2011 NFL Playoff Predictions, Round 2, Part 2

If you’re looking for my picks for the games on Saturday, click here.  And now, on to Sunday’s action!

New England (-8.5) over N. Y. Jets

Like their AFC counterparts in Saturday’s game, the Patriots and the Jets will be meeting for the 3rd time on the season this week.  And much like the Steelers and the Ravens, familiarity has bred nothing but contempt for the two AFC East rivals.

The loudest coach in the NFL -- along with the best coach in the NFL -- meet for the 3rd time this season on Sunday

New England split their meetings with New York this season, and the two games were polar opposites; in their initial meeting, the Jets put on an impressive offensive show, rushing for over 130 yards while quarterback Mark Sanchez threw three touchdowns as New York erased a 14-10 halftime deficit to win 28-14.  Their second meeting, however, was a debacle for the New Yorkers, as the Patriots scored early and often in a 45-3 trouncing of the Jets on Monday Night Football.  The results seemed to be a microcosm of the direction both teams were taking as the season wore on.  While the Jets started out great at 9-2, they struggled down the stretch, while the Patriots took off following the trade of malcontent Randy Moss from the roster, going 11-1.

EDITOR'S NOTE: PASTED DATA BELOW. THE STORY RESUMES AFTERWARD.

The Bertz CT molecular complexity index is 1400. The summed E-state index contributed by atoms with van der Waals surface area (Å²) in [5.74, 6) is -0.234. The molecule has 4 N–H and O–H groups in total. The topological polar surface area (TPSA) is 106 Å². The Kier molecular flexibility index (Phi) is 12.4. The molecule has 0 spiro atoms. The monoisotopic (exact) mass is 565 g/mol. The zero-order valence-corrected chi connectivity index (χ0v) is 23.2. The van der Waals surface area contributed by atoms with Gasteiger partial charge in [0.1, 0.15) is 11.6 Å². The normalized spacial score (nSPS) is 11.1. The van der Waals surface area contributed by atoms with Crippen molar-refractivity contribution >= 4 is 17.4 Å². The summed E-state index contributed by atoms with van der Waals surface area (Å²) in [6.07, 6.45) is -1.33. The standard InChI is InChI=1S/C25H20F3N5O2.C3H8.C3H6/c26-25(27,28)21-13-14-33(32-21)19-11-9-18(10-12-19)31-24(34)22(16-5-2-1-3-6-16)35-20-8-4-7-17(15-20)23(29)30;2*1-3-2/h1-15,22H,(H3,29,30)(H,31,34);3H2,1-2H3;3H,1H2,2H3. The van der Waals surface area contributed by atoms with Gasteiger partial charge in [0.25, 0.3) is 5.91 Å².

The Patriots were truly remarkable in 2010, defying the experts who predicted offensive collapse following the departure of Moss by finishing with the top-ranked offense in the NFL.  While there’s no one left who can argue with a straight face against the greatness of Tom Brady and his head coach Bill Belichick, what may surprise people is that New England finished with the 9th-ranked rushing attack in terms of yards gained (while averaging 4.3 yards per carry on the ground), a better performance than their record-setting offense managed in 2007 when they went 16-0.  A huge part of that was the emergence of “The Law Firm”, BenJarvus Green-Ellis, who rushed for 100o+ yards and 13 touchdowns in 2010, becoming the first New England rusher to attain that yardage mark since Corey Dillon did the trick in 2004.